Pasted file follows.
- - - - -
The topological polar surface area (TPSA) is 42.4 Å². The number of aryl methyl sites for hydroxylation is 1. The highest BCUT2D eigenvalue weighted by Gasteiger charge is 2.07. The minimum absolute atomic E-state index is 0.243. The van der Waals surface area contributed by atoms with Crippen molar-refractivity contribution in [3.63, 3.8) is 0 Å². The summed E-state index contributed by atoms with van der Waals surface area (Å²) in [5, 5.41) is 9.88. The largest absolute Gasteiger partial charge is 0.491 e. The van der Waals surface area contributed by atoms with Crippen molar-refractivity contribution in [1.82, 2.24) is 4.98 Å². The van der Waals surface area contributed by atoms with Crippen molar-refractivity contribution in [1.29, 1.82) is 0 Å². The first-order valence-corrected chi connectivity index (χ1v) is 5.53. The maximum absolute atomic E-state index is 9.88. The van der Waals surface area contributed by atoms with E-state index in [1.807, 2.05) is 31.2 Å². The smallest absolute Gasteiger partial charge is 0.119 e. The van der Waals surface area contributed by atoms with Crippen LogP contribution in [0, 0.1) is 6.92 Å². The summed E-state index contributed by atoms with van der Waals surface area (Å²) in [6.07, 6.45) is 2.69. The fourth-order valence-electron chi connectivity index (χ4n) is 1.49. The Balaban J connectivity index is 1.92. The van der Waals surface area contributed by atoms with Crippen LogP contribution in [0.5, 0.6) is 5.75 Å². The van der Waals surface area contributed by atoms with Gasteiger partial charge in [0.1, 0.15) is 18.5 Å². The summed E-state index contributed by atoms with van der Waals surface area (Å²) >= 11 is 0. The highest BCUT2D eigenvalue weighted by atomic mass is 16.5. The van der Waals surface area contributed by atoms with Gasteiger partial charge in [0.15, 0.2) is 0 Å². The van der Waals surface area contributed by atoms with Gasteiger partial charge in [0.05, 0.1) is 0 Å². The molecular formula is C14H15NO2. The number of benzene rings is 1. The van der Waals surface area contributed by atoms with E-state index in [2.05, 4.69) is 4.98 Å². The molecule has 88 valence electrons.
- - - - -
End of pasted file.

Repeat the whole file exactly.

The topological polar surface area (TPSA) is 42.4 Å². The number of aryl methyl sites for hydroxylation is 1. The highest BCUT2D eigenvalue weighted by Gasteiger charge is 2.07. The minimum absolute atomic E-state index is 0.243. The van der Waals surface area contributed by atoms with Crippen molar-refractivity contribution in [3.63, 3.8) is 0 Å². The summed E-state index contributed by atoms with van der Waals surface area (Å²) in [5, 5.41) is 9.88. The largest absolute Gasteiger partial charge is 0.491 e. The van der Waals surface area contributed by atoms with Crippen molar-refractivity contribution in [1.82, 2.24) is 4.98 Å². The van der Waals surface area contributed by atoms with Crippen molar-refractivity contribution in [1.29, 1.82) is 0 Å². The first-order valence-corrected chi connectivity index (χ1v) is 5.53. The maximum absolute atomic E-state index is 9.88. The van der Waals surface area contributed by atoms with E-state index in [1.807, 2.05) is 31.2 Å². The smallest absolute Gasteiger partial charge is 0.119 e. The van der Waals surface area contributed by atoms with Crippen LogP contribution in [0, 0.1) is 6.92 Å². The summed E-state index contributed by atoms with van der Waals surface area (Å²) in [6.07, 6.45) is 2.69. The fourth-order valence-electron chi connectivity index (χ4n) is 1.49. The Balaban J connectivity index is 1.92. The van der Waals surface area contributed by atoms with Crippen LogP contribution in [0.5, 0.6) is 5.75 Å². The van der Waals surface area contributed by atoms with Gasteiger partial charge in [0.1, 0.15) is 18.5 Å². The summed E-state index contributed by atoms with van der Waals surface area (Å²) >= 11 is 0. The highest BCUT2D eigenvalue weighted by atomic mass is 16.5. The van der Waals surface area contributed by atoms with Gasteiger partial charge in [0.15, 0.2) is 0 Å². The van der Waals surface area contributed by atoms with Gasteiger partial charge in [0.05, 0.1) is 0 Å². The molecular formula is C14H15NO2. The number of benzene rings is 1. The van der Waals surface area contributed by atoms with E-state index in [2.05, 4.69) is 4.98 Å². The molecule has 88 valence electrons.